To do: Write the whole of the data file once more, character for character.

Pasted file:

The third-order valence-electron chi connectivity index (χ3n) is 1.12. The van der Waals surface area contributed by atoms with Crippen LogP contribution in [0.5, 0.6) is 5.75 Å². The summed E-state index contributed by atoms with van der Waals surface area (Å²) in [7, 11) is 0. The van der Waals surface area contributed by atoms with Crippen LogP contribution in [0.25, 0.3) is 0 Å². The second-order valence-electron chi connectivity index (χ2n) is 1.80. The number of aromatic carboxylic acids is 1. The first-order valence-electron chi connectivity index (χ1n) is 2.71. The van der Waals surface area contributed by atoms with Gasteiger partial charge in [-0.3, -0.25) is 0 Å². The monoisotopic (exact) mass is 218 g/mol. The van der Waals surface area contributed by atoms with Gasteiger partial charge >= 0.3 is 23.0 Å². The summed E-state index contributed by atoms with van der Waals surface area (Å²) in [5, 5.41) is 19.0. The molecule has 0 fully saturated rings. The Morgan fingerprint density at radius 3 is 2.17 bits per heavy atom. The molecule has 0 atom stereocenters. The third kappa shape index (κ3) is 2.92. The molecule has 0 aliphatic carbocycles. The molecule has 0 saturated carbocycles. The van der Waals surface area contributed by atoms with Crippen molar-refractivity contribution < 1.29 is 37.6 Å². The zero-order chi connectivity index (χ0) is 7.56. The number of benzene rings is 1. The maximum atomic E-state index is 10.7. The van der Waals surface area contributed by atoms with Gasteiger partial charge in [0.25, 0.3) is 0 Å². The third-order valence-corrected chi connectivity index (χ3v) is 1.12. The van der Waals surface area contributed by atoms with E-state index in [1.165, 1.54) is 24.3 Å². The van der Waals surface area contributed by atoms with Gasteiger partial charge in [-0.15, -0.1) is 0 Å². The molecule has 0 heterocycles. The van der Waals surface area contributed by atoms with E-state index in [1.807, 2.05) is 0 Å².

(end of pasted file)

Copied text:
The third-order valence-electron chi connectivity index (χ3n) is 1.12. The van der Waals surface area contributed by atoms with Crippen LogP contribution in [0.5, 0.6) is 5.75 Å². The summed E-state index contributed by atoms with van der Waals surface area (Å²) in [7, 11) is 0. The van der Waals surface area contributed by atoms with Crippen LogP contribution in [0.25, 0.3) is 0 Å². The second-order valence-electron chi connectivity index (χ2n) is 1.80. The number of aromatic carboxylic acids is 1. The first-order valence-electron chi connectivity index (χ1n) is 2.71. The van der Waals surface area contributed by atoms with Gasteiger partial charge in [-0.3, -0.25) is 0 Å². The monoisotopic (exact) mass is 218 g/mol. The van der Waals surface area contributed by atoms with Gasteiger partial charge >= 0.3 is 23.0 Å². The summed E-state index contributed by atoms with van der Waals surface area (Å²) in [5, 5.41) is 19.0. The molecule has 0 fully saturated rings. The Morgan fingerprint density at radius 3 is 2.17 bits per heavy atom. The molecule has 0 atom stereocenters. The third kappa shape index (κ3) is 2.92. The molecule has 0 aliphatic carbocycles. The molecule has 0 saturated carbocycles. The van der Waals surface area contributed by atoms with Crippen molar-refractivity contribution < 1.29 is 37.6 Å². The zero-order chi connectivity index (χ0) is 7.56. The number of benzene rings is 1. The maximum atomic E-state index is 10.7. The van der Waals surface area contributed by atoms with Gasteiger partial charge in [0.25, 0.3) is 0 Å². The third-order valence-corrected chi connectivity index (χ3v) is 1.12. The van der Waals surface area contributed by atoms with E-state index in [1.165, 1.54) is 24.3 Å². The van der Waals surface area contributed by atoms with Gasteiger partial charge in [-0.15, -0.1) is 0 Å². The molecule has 0 heterocycles. The van der Waals surface area contributed by atoms with E-state index in [1.807, 2.05) is 0 Å².